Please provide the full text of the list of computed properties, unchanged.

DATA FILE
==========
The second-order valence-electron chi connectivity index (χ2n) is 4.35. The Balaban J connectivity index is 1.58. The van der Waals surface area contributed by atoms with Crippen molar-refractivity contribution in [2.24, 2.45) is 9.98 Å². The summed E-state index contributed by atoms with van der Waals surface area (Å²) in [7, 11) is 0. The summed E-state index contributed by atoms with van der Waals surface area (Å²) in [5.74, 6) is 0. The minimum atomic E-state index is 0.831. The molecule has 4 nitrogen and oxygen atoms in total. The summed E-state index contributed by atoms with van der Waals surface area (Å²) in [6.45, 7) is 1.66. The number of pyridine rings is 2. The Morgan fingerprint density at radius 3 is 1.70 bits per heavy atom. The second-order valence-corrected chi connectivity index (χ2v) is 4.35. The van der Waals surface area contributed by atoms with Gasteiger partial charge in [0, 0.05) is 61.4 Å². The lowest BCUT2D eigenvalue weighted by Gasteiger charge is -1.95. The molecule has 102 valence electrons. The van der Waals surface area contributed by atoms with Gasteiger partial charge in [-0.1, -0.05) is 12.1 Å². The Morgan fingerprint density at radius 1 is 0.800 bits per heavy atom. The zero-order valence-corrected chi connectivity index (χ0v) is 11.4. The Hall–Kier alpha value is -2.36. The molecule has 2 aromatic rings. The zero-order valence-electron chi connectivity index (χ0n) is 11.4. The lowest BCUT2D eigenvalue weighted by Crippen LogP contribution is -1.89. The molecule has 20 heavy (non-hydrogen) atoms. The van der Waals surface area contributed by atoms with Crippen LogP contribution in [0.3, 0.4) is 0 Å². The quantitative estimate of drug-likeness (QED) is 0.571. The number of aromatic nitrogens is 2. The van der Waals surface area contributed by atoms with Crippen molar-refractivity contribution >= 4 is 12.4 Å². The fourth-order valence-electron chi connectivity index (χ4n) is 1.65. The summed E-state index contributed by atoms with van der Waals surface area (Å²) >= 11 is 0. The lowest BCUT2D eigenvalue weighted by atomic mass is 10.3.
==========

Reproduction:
The second-order valence-electron chi connectivity index (χ2n) is 4.35. The Balaban J connectivity index is 1.58. The van der Waals surface area contributed by atoms with Crippen molar-refractivity contribution in [2.24, 2.45) is 9.98 Å². The summed E-state index contributed by atoms with van der Waals surface area (Å²) in [7, 11) is 0. The summed E-state index contributed by atoms with van der Waals surface area (Å²) in [5.74, 6) is 0. The minimum atomic E-state index is 0.831. The molecule has 4 nitrogen and oxygen atoms in total. The summed E-state index contributed by atoms with van der Waals surface area (Å²) in [6.45, 7) is 1.66. The number of pyridine rings is 2. The Morgan fingerprint density at radius 3 is 1.70 bits per heavy atom. The second-order valence-corrected chi connectivity index (χ2v) is 4.35. The van der Waals surface area contributed by atoms with Gasteiger partial charge in [0, 0.05) is 61.4 Å². The lowest BCUT2D eigenvalue weighted by Gasteiger charge is -1.95. The molecule has 102 valence electrons. The van der Waals surface area contributed by atoms with Gasteiger partial charge in [-0.1, -0.05) is 12.1 Å². The Morgan fingerprint density at radius 1 is 0.800 bits per heavy atom. The zero-order valence-corrected chi connectivity index (χ0v) is 11.4. The Hall–Kier alpha value is -2.36. The molecule has 2 aromatic rings. The zero-order valence-electron chi connectivity index (χ0n) is 11.4. The lowest BCUT2D eigenvalue weighted by Crippen LogP contribution is -1.89. The molecule has 20 heavy (non-hydrogen) atoms. The van der Waals surface area contributed by atoms with Crippen LogP contribution in [0.3, 0.4) is 0 Å². The quantitative estimate of drug-likeness (QED) is 0.571. The number of aromatic nitrogens is 2. The van der Waals surface area contributed by atoms with Crippen molar-refractivity contribution >= 4 is 12.4 Å². The fourth-order valence-electron chi connectivity index (χ4n) is 1.65. The summed E-state index contributed by atoms with van der Waals surface area (Å²) >= 11 is 0. The lowest BCUT2D eigenvalue weighted by atomic mass is 10.3.